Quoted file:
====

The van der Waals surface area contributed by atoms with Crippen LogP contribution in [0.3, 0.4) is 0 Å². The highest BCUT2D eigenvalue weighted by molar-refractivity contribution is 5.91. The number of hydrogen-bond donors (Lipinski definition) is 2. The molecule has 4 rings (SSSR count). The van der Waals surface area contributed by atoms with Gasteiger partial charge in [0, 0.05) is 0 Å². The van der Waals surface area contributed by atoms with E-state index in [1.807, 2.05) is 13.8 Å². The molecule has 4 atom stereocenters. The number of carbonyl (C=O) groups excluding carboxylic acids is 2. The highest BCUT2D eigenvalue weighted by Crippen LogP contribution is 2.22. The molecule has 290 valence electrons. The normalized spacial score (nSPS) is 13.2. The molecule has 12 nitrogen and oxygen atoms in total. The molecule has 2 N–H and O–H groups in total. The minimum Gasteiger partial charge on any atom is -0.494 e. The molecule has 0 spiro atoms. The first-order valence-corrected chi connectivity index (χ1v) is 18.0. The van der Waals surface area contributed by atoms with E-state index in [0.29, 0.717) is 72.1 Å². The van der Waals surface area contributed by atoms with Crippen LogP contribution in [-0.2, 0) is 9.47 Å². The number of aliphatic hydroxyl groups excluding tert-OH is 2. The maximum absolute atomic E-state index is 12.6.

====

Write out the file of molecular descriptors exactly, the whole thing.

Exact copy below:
The van der Waals surface area contributed by atoms with Crippen LogP contribution in [0.3, 0.4) is 0 Å². The highest BCUT2D eigenvalue weighted by molar-refractivity contribution is 5.91. The number of hydrogen-bond donors (Lipinski definition) is 2. The molecule has 4 rings (SSSR count). The van der Waals surface area contributed by atoms with Gasteiger partial charge in [0, 0.05) is 0 Å². The van der Waals surface area contributed by atoms with E-state index in [1.807, 2.05) is 13.8 Å². The molecule has 4 atom stereocenters. The number of carbonyl (C=O) groups excluding carboxylic acids is 2. The highest BCUT2D eigenvalue weighted by Crippen LogP contribution is 2.22. The molecule has 290 valence electrons. The normalized spacial score (nSPS) is 13.2. The molecule has 12 nitrogen and oxygen atoms in total. The molecule has 2 N–H and O–H groups in total. The minimum Gasteiger partial charge on any atom is -0.494 e. The molecule has 0 spiro atoms. The first-order valence-corrected chi connectivity index (χ1v) is 18.0. The van der Waals surface area contributed by atoms with E-state index in [0.29, 0.717) is 72.1 Å². The van der Waals surface area contributed by atoms with Crippen LogP contribution in [-0.2, 0) is 9.47 Å². The number of aliphatic hydroxyl groups excluding tert-OH is 2. The maximum absolute atomic E-state index is 12.6.